Premier Doug Ford is adamant about one thing as the government prepares for the return to school: He’s not sending kids to the mall. Or to warehouses.
“I'm not going to be putting kids in strip malls or industrial buildings, that's for sure,” Ford said at his Monday press conference at Queen’s Park. And, then, before tagging in Education Minister Stephen Lecce to finish answering a reporter’s question, he added: “And then the other issue are the teachers.”
Both parts of the premier’s answer are worth drawing out to understand the political predicament the Tories find themselves in. Starting with the first part: it’s not actually crazy to suggest that school boards explore the option of strip malls and “industrial spaces.” Anyone with a child under the age of 10 has spent a lot of time in strip malls and industrial spaces, because many such spaces have been converted into indoor playgrounds and, pre-pandemic, at least, did a brisk trade in birthday parties. If a school board can sign a lease for a nearby storefront or warehouse and make it a safe space for kids, what’s the problem?
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Well, the word “safe” is part of the problem. Even before COVID-19, schools were equal parts protection and pedagogy. (My kid is too young to have learned about “hold and secure” incidents yet, but it’s only a matter of time.) School boards might be able to find spaces where classes could theoretically be taught, but whether they’d feel safe doing it would be another question entirely.
It’s potentially a solvable problem, at least in some cases, but it’s not the only problem the government faces. The premier’s mention of teachers is both important and revealing. The reality is that physical space is, in most parts of Ontario, not the key constraint facing school boards (or through them, the government). Rather, it’s personnel. A room isn’t a classroom without a teacher in it, after all. The government’s fundamental challenge is finding qualified teachers (and, in kindergarten, early childhood educators) to reduce class sizes to something closer to 15 or 20 students.
The Liberals have proposed hiring 20,000 elementary and secondary teachers, but the Tories largely consider that plan a joke. The basic arithmetic, though, is inescapable: if schools are to shrink class sizes, they’re going to need more teachers. In that light, the proposals put forward last month by the Toronto District School Board are intriguing: the least expensive would see cohorts of 15 for young elementary grades (JK through Grade 3) and cohorts of 20 for Grades 4 through 8. The TDSB estimated that would require 200 extra teachers at a cost of $20 million.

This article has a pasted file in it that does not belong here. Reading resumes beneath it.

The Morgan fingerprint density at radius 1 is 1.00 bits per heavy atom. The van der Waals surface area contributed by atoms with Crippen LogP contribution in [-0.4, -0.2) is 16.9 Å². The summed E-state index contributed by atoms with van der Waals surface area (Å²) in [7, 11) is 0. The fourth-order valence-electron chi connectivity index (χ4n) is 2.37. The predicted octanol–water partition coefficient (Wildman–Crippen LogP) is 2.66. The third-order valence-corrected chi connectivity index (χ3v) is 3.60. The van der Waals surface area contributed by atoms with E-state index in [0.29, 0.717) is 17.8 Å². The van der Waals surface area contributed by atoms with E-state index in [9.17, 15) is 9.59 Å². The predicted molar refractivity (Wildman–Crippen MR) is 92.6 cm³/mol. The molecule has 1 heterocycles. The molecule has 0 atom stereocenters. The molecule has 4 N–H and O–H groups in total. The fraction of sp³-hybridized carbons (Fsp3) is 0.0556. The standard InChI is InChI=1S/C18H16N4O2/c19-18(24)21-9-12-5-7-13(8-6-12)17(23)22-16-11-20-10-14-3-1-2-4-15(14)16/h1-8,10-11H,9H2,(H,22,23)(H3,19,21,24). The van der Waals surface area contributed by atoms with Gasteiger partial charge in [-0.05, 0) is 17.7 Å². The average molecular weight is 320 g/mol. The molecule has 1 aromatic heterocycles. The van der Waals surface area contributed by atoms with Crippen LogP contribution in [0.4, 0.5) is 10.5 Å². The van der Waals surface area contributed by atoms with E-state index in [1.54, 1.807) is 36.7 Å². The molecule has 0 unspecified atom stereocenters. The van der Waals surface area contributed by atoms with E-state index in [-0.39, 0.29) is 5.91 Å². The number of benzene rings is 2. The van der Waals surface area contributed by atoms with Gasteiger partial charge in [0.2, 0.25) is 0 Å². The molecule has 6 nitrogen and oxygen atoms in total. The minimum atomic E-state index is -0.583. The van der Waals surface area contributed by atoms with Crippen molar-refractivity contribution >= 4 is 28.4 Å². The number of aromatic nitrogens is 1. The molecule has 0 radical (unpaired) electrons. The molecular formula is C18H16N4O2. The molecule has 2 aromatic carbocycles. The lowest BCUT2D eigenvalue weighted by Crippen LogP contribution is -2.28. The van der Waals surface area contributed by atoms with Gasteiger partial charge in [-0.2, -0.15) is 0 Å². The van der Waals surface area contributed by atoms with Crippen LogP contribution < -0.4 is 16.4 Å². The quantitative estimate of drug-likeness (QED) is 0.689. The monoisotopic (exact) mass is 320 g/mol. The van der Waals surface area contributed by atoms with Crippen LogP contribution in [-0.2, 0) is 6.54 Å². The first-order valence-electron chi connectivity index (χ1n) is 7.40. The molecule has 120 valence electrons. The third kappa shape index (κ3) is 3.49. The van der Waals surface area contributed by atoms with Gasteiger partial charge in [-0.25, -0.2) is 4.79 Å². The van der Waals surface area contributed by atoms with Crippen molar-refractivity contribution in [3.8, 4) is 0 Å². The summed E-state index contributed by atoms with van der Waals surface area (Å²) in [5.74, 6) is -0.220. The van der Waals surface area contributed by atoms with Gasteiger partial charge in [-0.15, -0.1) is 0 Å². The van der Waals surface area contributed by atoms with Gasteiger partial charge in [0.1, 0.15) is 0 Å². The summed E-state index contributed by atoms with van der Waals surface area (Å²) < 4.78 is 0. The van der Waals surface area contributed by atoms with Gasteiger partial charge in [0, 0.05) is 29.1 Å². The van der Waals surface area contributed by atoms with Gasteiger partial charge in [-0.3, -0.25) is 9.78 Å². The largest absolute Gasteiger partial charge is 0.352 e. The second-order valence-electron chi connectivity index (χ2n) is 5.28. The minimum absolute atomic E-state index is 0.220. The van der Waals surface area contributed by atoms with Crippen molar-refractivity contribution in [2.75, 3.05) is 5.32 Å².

That’s a much more manageable cost for the government to bear if it comes to it, and it doesn’t require any magical thinking to imagine finding 200 extra educators. But it would still require some administrative flexibility: you can hire teachers off the long-term occasional list — supply teachers — but that just shifts the shortage: What would boards do when they inevitably needed supply teachers to fill gaps?
And, because the government is still run by Progressive Conservatives intent on balancing the budget, there’s the additional wrinkle of what you do with any new hires after the pandemic passes. Do you simply fire them or return them to the purgatory of the supply list? Do you try to shuffle some senior teachers into retirement to make room instead? It’s just another headache cherry on the headache sundae the government is looking at.
I’ve been repetitive on this point, but it really is true that the government is dealing with resource constraints that we can’t simply wish away. It might have been better, in retrospect, if the province had, back in March, abandoned any hope of returning to school for the 2019-20 year and started a crash effort to make schools safer for September. But it’s easy to forget how precarious even a September school restart looked not that long ago: Ontario was still seeing 400-plus new cases of COVID-19 in early June, before they began to fall rapidly later in the month.
But if the government faces real resource constraints, that doesn’t mean it gets to just throw up its hands and offer nothing but hopes and prayers. The parents who have kids in school in 2020 aren’t baby boomers — we're Gen X and older millennials. We don’t expect much from our government, because we've literally never known an era in which public goods were abundant and easy to access. We’ve never gotten cheap university tuition and sparkling new homes that could be afforded on an entry-level salary. Instead, we’ve spent our entire lives in the shadow of successive recessions and been told, regretfully and repeatedly, that the cupboard is bare.
In short, we don’t expect miracles. But we do expect the government to try. Plans such as the TDSB’s, which offers a substantial improvement in safety in exchange for modest additional expenses, are the kind of things the government should be tripping over itself to say yes to. Nothing is going to be perfect, and none of us is getting the 2020 we wanted. But the government can at least make the most of what it has at hand. Lord knows, we’ve all had to do that this year.